New Coordinator Bob Slowik has done the right thing by introducing an aggressive new 4-3 scheme that features lots of blitzing linebackers. This defense will dare opposing offenses to make big plays. The 4-3 will present a lot of problems for offenses, but it also may expose the vulnerability of the Packer's young cornerbacks. Frankly, this defense is a team of "ifs" – if they play as a team, if they know their roles, if the older players assume the mantle of leadership and if the younger players step up, this could be a very formidable unit.

Don't get me wrong; there's still a lot of positives on defense. At the safety positions, Darren Sharper and free agent acquisition Mark Roman will add their leadership capabilities. Defensive end Kabeer Gbaja-Biamila remains a game-breaking pass rusher with the potential of producing double-digit sack numbers. The Packers still need to address the pass rush from the opposite side, though. If they can get a solid pass rushing defensive end to compliment KGB, look out! Last season the linebacking corps of Na'il Diggs, Hannibal Navies and Nick Barnett began to jell as an effective starting unit with Paris Lenon providing solid depth. Barnett, in particular, exceeded all expectations as a rookie and he has truly assumed a leadership role on defense. The year of experience together, along with Slowik's urgent calls for the blitz this season, will present lots of opportunities to daze and confuse opposing offenses.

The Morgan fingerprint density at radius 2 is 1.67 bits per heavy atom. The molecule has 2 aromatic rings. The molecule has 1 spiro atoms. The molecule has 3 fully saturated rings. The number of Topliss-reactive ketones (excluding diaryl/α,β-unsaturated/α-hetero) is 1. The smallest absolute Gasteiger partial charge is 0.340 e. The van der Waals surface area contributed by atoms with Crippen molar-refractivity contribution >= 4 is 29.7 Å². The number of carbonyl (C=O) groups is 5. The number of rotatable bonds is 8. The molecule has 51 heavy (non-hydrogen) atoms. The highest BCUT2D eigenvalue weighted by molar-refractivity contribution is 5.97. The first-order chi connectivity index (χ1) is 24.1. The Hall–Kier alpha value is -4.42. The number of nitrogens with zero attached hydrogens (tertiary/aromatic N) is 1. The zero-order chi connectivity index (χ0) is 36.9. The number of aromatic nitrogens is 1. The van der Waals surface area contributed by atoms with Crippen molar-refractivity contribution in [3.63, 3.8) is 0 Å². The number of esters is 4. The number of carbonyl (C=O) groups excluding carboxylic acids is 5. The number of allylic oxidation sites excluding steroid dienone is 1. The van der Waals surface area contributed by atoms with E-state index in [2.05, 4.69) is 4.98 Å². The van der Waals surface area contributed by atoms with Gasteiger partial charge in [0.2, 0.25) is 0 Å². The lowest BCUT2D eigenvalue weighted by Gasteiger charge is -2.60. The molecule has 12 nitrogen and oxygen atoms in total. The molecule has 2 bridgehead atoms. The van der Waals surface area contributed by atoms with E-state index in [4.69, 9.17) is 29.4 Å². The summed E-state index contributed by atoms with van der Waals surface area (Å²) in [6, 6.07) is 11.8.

The big question mark – and my biggest concern - is at the corners. With Mike McKenzie still holding out, the Packers have to go with what they have and that's a little up in the air. Al Harris is a solid veteran cornerback who should bring a lot of leadership. Meanwhile, veteran Michael Hawthorne is battling rookies Ahmad Carroll and Joey Thomas for McKenzie's old spot on the other side. Hawthorne is a veteran but he lacks the speed and savvy to keep up with the game's best receivers. Carroll and Thomas have excellent potential but there's just no substitute for experience. They're both going to have growing pains in making the transition from the college game to the NFL. Carroll's a bit undersized but he does have something you can't teach: blazing speed. Thomas has better size and it should be interesting to see how long it takes the rookies to move past Hawthorne.

As to McKenzie, don't be surprised if he shows up once they start cutting regular season paychecks. I think he should do the right thing and honor his contract. Hats off to Sherman for sticking to his guns and not giving in to McKenzie's demands. If McKenzie gets his act together and re-joins the team, the Packers will be much stronger in the defensive secondary. If not, look for every team in the league to go deep early and often and force Hawthorne, Carroll and Thomas to prove themselves.